Friday, December 08, 2006

The Historian Review

The Historian is a novel about Dracula, vampires, and strange Cold War-era locations. It sounds really creepy, and Nay stopped reading the story because she felt that it would be too scary. I guess that I will address this early; this is not a scary book. Dracula and the vampire aspects of this story are used more for suspense, rather than scares.

At its core, this book is about the author’s love of history and the searching for answers to problems in the distant past. The way in which the author detailed searching for those little scraps of information hidden for hundreds of years in library collections was fascinating. A few years ago a fellow teacher went to Oxford for a summer exchange program and he came back with all of these pictures of Oxford’s libraries, some of which appear in this book, which are exactly like you would expect. These types of libraries are almost museums to the past, where secrets are still waiting to be discovered. Ultimately, Dracula’s desires in the book have less to do with blood and sex and more to do with ferreting out the secrets of history.

The novel tells the story of a young woman who finds a book in her father’s library. It is an old leather-bound book with a woodcut of a dragon in the middle. There is nothing else in the book. The girl’s father is an American diplomat who travels from country to country mediating international affairs, and in the course of these journeys, she asks him about the book and he begins to tell her the strange story about that book and how it related to his past.

The history of Vlad Dracula is sick and twisted, but intensely interesting and Kostova obviously has a firm grasp of what is known about the Wallachian prince. The mystery of what really happened to Dracula plays into the story’s main ideas. The Historian is a very good novel. It does have some flaws, but as a first novel it is an impressive work. It is too easy to generalize Dracula as a character worthy of a hack like Clive Barker or Anne Rice, but The Historian shows that vampires can be the basis of a more mature work as well.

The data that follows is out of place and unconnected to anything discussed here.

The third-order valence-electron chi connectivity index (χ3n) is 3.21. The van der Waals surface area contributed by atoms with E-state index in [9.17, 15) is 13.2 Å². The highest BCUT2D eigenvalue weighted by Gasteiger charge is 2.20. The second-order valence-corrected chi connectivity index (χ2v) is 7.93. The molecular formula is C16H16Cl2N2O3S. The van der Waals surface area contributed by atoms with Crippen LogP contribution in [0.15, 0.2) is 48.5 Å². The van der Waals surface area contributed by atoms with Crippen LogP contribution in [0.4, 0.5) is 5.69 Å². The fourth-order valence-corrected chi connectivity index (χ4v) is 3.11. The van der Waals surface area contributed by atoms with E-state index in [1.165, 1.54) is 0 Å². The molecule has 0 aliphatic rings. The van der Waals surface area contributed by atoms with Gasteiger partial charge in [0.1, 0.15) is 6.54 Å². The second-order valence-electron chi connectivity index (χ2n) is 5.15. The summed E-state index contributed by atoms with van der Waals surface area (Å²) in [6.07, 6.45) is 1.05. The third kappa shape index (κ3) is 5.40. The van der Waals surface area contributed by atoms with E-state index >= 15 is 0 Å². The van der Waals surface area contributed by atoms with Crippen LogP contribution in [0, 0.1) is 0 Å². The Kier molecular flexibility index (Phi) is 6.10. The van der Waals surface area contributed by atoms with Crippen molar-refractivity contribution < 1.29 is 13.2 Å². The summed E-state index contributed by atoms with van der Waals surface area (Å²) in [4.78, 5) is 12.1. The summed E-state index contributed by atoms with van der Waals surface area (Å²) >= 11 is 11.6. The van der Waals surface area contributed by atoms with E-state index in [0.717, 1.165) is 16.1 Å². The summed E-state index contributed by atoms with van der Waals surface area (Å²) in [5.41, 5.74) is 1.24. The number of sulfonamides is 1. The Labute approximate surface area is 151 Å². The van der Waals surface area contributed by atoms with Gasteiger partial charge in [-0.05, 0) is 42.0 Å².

According to reports The Historian was optioned as a movie, which I can only hope avoids the pratfalls of most literary adaptations. I would hate to see this turned into another Francis Ford Coppola’s Dracula. I enjoyed the book and am interested to see what Elizabeth Kostovoa writes next.


themo said...

I'm a little distracted by all the Kate pics. Should I be concerned? Am I about to be dumped for that fatty?

Homer said...

Ha! You always claimed that this site would be full of boobs, so I'm just trying to live up (or down) to that expectation.